Samuel Grinfeder, senior strategist and metaverse enthusiast, explores how big tech can once again muscle in on gaming.
In gaming, like in any form of entertainment, success takes more than a big name and a big pile of cash.
Amazon’s in-house game studio has failed to release anything in eight years, while Google is reportedly shutting down Stadia Games. How is it possible that the two corporations, which supposedly know everything about us, can’t make a game people actually want to play? What does it say about technology and creativity in gaming?
The good: tech providing the infrastructure for modern gaming
If you look back at the major shifts that shaped the games we love today, you will always find a tech giant providing the infrastructure somewhere in the background.
A decade ago Apple, Google and Facebook helped to make the free-to-play model a commercial success, lowering the barriers to entry, inviting everyone (especially the Kardashians) and changing game design forever.
More recently, Google and Amazon helped move games to the cloud. Epic Games works closely with AWS to deliver Fortnite, the phenomenon that tipped gaming over the edge into mainstream culture. Games are increasingly designed to be enriched over time, from a typical solo adventure like Assassin’s Creed to sports titles like NBA 2K. It’s also a tipping point for marketers, with more opportunities to show up in these ongoing virtual worlds.
So for the likes of Amazon and Google, it’s tempting to create their own games and drive cloud service revenue. But it’s when tech decides to be the center of attention that things can go rather badly.
The bad: tech moving into the game content creation
Former employees at Amazon and Google’s game studios report the same core issue: cultural misfit. The company cultures of tech giants did not provide the right environment for game devs to thrive, and the graft did not take.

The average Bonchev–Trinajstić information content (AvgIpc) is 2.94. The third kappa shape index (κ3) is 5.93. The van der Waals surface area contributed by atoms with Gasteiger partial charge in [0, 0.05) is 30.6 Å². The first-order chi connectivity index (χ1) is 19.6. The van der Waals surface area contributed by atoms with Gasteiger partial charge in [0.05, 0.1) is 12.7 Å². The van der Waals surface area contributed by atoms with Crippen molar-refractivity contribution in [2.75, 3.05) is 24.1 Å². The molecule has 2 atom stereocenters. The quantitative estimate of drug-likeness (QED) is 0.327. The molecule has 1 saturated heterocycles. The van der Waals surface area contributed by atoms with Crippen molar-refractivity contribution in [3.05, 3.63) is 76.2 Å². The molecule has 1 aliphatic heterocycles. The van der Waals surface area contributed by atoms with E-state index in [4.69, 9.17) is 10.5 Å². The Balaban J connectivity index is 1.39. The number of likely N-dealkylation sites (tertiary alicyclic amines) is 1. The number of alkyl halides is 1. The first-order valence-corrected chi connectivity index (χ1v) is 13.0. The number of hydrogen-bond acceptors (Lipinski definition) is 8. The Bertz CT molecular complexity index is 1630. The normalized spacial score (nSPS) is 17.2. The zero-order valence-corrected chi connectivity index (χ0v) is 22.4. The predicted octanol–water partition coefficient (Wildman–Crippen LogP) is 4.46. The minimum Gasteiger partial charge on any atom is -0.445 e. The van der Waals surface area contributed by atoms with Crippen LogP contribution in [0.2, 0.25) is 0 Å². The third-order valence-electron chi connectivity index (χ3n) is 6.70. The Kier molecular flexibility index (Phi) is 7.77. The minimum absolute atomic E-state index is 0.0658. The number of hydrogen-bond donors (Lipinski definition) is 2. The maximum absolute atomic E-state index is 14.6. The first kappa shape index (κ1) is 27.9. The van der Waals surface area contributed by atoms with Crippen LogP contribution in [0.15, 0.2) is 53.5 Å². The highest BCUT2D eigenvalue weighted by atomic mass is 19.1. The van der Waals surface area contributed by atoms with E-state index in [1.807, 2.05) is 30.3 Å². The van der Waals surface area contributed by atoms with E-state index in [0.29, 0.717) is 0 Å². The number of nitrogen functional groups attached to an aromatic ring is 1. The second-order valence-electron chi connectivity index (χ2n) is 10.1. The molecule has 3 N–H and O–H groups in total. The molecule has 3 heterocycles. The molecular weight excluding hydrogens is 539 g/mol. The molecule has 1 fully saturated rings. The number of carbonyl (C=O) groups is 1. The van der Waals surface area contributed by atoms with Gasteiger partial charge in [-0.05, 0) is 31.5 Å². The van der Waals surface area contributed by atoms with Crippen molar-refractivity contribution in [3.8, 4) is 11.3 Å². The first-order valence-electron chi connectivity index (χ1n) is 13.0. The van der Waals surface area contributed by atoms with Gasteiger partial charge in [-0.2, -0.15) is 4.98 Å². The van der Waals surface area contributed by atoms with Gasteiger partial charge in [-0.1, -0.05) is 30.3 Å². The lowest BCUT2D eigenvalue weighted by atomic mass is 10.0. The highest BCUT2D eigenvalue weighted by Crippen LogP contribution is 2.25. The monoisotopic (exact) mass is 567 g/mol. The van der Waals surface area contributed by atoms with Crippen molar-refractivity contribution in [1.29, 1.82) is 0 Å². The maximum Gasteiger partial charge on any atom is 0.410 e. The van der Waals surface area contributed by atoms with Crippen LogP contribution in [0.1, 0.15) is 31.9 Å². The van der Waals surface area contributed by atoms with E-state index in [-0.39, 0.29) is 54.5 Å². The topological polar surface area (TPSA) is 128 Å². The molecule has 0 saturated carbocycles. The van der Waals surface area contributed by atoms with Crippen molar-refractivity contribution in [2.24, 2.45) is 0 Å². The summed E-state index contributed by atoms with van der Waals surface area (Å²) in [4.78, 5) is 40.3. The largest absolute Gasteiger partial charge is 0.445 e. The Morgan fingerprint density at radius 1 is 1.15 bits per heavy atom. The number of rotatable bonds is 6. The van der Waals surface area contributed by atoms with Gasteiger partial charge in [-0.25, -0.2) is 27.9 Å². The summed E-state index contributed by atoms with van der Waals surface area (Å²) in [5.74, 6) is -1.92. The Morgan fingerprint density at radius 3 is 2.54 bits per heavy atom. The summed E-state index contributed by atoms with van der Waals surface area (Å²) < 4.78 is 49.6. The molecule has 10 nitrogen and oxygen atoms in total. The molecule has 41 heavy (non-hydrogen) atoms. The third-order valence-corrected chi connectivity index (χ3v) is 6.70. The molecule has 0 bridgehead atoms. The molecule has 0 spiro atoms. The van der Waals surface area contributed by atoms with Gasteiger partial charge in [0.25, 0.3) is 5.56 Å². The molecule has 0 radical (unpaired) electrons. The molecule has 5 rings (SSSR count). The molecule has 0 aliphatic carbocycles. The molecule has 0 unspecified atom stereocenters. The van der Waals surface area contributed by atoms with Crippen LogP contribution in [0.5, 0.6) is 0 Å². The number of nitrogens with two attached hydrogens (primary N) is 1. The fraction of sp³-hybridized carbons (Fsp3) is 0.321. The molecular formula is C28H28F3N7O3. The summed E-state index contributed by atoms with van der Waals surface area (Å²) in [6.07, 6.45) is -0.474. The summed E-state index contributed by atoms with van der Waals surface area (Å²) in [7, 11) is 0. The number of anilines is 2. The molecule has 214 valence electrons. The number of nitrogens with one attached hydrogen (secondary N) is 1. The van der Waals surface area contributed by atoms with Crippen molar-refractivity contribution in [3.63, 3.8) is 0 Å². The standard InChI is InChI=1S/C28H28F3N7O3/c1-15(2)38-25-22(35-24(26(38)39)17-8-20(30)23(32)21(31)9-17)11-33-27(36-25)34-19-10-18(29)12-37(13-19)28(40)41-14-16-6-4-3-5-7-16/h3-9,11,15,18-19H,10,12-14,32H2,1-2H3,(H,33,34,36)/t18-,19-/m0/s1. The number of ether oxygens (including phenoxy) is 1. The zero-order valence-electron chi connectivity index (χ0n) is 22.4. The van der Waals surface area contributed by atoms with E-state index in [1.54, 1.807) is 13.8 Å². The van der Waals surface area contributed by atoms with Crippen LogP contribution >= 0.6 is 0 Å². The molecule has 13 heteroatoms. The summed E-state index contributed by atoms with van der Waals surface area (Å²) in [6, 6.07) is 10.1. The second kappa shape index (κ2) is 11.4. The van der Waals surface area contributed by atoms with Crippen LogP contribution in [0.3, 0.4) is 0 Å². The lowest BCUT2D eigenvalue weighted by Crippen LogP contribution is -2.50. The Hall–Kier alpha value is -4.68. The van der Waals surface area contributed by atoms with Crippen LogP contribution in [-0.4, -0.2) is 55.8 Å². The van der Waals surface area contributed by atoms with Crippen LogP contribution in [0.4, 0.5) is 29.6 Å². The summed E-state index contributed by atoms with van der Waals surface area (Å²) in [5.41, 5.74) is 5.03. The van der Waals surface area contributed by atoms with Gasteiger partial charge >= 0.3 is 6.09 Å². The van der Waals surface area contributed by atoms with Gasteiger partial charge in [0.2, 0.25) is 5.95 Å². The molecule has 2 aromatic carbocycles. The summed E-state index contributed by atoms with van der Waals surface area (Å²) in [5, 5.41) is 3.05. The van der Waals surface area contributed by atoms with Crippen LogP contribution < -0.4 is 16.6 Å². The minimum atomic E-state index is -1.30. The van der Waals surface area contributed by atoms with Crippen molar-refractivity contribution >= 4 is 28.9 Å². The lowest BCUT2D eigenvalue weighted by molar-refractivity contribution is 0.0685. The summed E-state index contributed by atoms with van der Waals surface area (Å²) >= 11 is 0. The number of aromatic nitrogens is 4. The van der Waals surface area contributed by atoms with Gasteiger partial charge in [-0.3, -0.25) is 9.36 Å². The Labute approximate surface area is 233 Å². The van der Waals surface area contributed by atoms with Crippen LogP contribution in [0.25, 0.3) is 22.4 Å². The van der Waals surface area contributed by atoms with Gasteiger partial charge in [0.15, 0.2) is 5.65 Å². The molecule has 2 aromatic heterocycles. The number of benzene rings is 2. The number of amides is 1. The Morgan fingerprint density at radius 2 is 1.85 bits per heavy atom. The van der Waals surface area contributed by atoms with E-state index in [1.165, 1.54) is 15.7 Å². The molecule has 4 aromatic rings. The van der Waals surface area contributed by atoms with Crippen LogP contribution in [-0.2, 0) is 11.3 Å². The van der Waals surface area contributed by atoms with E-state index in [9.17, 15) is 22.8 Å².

While the world may be waking up to the fact that most gamers are not angry teenage nerds, one misconception seems persistent: the underappreciation of games as an art form, or at least a creative industry like any other. When tech giants decided to move into the film industry, they did not start up an entire in-house production studio to create the next Avengers blockbuster from scratch. Instead, they provided financial support and tech assistance, and let people focus on what they do best in the right environment.
So why operate differently with gaming?
This is presumably because a game eventually becomes a piece of software, something tech giants built most of their empire on. The fact that the chief executive of Amazon Game Studios had never worked on a game before is pretty self-explanatory. According to a former employee in Wired: “Amazon’s obsession with documents, spreadsheets and data wasn’t nurturing a creative environment”.
Software makers obsess over endless optimization, while game makers focus on storytelling, immersion and emotion.
Yes, game devs must improve their work conditions. But their creative process also demands a healthy dose of chaos, where everything and anything can go wrong, which can’t happen through spreadsheets. Games have always blurred the lines between commerce and art (just like good marketing). It’s a story as old as arts and sciences: if creativity is key to engineering, you can’t engineer creativity.
The great: enabling creativity to thrive
Tech giants excel when they don’t just provide the backend, but a platform for creativity to thrive.
Apple decided to focus on the indie game scene with its highly recommendable Apple Arcade service, supporting those who ‘think differently about gaming’.
Microsoft made a strategic decision, even before Xbox, to help game devs publish their titles. It is a great example of smart acquisitions and letting people focus on what they do best. With Xbox Game Pass, it is also building the so-called ‘Netflix of gaming’, leveraging data centers while allowing smaller developers to achieve popularity in this crowded market.
What can we learn as marketers?
Behind every game lies a gang of passionate thinkers, makers, artists, coders, writers and producers, who are often overworked and underpaid.
But they’re in to create and delight people. So let’s approach games like any other form of creative expression, be it music, cinema or literature, and recognize the creatives that make it a reality. When a movie or music touches us, the artists behind it become part of the emotional connection. The same applies to gamers with gaming.
Maybe tech firms can find inspiration in the Pixar playbook, a company that managed to maintain its creative culture throughout the different stakeholders and mergers. As Pixar co-founder Ed Catmull said in his book Creativity Inc: “There are two parts to any failure: there is the event itself, with all its attendant disappointment, confusion and shame, and then there is our reaction to it. It is this second part that we control.”